At a special April 3 meeting, the Buncombe County Board of Commissioners approved 5-0 a moratorium on 14 “undesirable” land uses in the unincorporated areas of the county. The move comes in the wake of a recent court decision that overturned the county’s zoning ordinance.
The moratorium prevents the issuing of building permits for 14 uses the board deemed undesirable, including concrete and asphalt plants, mining operations and adult-entertainment stores, while the county goes through the process of reapproving the zoning ordinance in a way that complies with state law.
“This board does not take moratoriums lightly,” Chair David Gantt said. “We respect property rights and the biggest investment you have: your home. But we have to talk as a community, we have to respect each other’s points of view. The way to keep the status quo is to do a moratorium now, so there will be no lapse.”
Commissioner Holly Jones agreed.
“It is my belief that proper land use ensures property rights, improves the stewardship of our national resources and ensures the quality of life and natural beauty—so I’ll be supporting the moratorium,” Jones said.
The moratorium took effect on April 6 and will last until June 3. The commissioners are expected to take up the zoning ordinance again—after the planning board reviews and revises it—around June 2.
The move followed a public hearing where some speakers had opposed the measure—and zoning itself. Conservative activist Eric Gorny accused the board of using fear tactics to get more support for zoning.
“With the reversal of zoning, we go back to the ordinances we already had and these 14 uses already had ordinances regulating them,” he said. “In my opinion it seems like having this moratorium is a farce, like you’re just trying to scare people that if we don’t go back to zoning there’s no way to protect them, even though we already had regulations on adult bookstores and concrete plants. It seems like you’re just trying to scare your citizens into you agenda.”
But the majority of speakers supported it and even called on the commissioners to strengthen some of the zoning rules when it reinstates the ordinance.
“I want to urge that you vote for the moratorium,” said Erin Polzeretsky, the president of the North Buncombe Association of Concerned Citizens. “We are part of a community that, over the past few years, has been forced to spend $26,000 and thousands of hours of volunteer time in trying to prevent a concrete plant from being built in our community. That’s a larger concern many citizens throughout the county have.”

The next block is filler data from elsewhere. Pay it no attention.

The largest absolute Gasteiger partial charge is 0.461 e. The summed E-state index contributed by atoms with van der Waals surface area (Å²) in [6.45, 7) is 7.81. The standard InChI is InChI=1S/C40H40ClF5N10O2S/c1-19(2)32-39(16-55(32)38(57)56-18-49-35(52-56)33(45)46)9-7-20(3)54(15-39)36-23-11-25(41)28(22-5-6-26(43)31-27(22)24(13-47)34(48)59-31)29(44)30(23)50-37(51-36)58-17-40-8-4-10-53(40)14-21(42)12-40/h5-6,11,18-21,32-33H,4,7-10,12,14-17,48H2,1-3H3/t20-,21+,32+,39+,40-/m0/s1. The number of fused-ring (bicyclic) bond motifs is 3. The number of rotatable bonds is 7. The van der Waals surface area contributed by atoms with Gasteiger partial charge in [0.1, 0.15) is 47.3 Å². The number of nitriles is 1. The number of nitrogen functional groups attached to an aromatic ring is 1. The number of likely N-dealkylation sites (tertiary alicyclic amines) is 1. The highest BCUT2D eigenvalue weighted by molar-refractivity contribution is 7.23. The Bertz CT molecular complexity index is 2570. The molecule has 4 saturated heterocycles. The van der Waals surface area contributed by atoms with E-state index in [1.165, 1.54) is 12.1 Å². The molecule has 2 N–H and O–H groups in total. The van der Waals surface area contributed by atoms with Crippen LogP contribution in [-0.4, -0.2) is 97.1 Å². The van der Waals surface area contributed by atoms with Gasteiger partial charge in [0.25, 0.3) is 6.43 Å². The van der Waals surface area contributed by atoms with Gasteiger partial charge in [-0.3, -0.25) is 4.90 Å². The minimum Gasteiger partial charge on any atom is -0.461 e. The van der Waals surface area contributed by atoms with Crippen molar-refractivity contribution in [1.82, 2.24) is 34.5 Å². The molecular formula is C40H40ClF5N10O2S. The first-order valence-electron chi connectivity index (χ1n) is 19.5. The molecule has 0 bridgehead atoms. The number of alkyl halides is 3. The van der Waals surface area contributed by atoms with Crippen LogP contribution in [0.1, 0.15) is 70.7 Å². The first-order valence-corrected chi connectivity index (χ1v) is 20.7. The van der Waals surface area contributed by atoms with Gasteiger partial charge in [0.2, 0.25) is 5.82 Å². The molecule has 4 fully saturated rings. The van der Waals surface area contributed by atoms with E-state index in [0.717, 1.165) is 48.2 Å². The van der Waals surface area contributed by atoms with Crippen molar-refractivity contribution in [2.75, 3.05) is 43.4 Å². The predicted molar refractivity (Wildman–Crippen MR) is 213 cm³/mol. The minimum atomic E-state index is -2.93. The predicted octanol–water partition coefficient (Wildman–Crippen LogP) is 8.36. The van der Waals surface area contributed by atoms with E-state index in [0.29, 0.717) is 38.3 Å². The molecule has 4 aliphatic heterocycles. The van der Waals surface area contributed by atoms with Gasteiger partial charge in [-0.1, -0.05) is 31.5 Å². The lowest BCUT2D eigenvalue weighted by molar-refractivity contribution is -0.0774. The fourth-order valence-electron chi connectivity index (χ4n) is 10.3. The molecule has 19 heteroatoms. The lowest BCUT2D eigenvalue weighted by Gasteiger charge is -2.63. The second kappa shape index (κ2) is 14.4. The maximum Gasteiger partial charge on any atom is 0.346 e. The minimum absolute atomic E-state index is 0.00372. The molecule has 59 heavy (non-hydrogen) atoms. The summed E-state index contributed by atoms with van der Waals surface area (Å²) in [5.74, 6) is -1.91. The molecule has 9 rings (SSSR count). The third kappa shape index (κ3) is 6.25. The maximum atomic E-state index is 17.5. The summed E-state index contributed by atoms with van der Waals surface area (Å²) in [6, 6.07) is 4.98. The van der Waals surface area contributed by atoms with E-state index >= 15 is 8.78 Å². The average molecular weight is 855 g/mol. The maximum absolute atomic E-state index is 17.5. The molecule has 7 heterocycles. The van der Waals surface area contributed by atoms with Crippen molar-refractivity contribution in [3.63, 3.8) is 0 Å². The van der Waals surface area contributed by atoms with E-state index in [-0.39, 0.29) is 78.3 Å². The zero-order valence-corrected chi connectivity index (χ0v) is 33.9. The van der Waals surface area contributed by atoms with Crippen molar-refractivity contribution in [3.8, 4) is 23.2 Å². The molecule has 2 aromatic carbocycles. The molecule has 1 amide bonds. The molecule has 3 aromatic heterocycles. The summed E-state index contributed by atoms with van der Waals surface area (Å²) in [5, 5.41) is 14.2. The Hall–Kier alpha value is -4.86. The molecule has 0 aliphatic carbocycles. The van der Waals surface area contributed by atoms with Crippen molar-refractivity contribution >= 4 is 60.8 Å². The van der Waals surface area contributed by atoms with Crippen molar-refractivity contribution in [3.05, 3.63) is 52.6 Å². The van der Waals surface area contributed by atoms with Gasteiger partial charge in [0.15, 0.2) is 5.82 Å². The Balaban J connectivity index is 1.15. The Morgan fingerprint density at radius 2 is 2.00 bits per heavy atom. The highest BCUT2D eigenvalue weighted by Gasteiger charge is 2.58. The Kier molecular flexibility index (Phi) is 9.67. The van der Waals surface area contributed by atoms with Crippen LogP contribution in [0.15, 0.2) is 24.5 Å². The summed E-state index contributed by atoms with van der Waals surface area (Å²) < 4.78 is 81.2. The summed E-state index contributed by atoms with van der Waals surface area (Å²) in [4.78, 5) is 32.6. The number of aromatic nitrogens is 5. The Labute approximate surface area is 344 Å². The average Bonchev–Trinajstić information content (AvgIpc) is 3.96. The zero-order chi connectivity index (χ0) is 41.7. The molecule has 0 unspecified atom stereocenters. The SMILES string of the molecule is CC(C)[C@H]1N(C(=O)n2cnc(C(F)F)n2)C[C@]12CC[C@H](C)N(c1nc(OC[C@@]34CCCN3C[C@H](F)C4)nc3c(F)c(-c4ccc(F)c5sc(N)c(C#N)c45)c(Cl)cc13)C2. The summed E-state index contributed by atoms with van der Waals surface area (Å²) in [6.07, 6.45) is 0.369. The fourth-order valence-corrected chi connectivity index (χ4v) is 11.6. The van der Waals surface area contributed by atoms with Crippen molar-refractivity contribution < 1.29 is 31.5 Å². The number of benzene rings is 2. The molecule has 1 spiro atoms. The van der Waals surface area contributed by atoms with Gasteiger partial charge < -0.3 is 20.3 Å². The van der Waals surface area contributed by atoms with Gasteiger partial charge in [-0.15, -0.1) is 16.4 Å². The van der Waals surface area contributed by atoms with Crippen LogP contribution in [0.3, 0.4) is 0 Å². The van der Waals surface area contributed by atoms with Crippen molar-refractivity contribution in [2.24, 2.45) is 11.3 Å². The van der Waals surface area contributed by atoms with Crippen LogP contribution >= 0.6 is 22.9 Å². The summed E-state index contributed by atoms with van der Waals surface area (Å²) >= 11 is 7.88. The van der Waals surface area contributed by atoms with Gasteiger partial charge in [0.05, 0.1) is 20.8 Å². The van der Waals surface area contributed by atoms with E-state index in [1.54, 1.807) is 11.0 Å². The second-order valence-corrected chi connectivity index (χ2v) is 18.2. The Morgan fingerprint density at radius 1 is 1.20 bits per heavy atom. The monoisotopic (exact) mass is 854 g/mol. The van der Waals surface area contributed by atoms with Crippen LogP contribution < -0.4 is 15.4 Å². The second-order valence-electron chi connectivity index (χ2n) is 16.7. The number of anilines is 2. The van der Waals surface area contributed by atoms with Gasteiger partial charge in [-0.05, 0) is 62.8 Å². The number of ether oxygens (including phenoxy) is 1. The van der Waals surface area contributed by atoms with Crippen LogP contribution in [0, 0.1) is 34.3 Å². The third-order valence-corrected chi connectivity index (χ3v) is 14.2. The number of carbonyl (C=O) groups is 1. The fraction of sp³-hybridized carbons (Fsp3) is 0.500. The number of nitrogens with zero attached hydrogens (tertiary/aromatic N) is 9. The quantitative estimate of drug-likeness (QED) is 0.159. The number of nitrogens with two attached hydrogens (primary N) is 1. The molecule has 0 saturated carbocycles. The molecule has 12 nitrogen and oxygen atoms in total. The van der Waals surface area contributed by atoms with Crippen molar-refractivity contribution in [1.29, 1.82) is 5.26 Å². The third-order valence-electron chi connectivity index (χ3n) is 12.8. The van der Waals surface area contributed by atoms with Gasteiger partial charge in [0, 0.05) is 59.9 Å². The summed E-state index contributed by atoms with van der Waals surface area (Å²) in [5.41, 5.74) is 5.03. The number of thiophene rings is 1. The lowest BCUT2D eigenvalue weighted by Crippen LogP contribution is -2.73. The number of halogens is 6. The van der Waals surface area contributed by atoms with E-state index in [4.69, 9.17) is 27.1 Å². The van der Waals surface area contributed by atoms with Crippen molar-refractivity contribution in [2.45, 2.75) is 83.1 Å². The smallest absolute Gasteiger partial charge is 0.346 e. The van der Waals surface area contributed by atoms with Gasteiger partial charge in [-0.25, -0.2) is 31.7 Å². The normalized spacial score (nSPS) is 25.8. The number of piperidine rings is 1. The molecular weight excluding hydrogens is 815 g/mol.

He added that when the board takes up zoning again, they should further regulate the “open-use” zoning that takes up much of the county, prohibiting certain uses near school and residential areas.
“We citizens do really get jerked around from time to time, but we are grateful for the zoning ordinance,” Flat Creek resident Martha Claxton said. “We simply ask you to free us from these development struggles that take our time and money. Please help us keep Buncombe County a resourceful, beautiful place.”
But Enka resident Jerry Rice said his opposition to zoning is unchanged and that the commissioners had scheduled the special meeting at a time that made it hard for zoning opponents to attend.
“My position hasn’t changed, I’m still with the ‘no zoning’ crowd,” Rice told the board, pointing to the contaminated former CTS of Asheville plant as an example, he believed, that regulation didn’t stop undesirable uses. “Even under zoning, we can’t even get the cleanup we need. The state and federal regulations don’t seem to work. Why will a moratorium do any better?”
Jones acknowledged that the time “wasn’t the most convenient for a lot of people, and we understand that. But to have it take effect by Monday—to have there not be a lapse when the court’s ruling goes into effect—we had no choice.”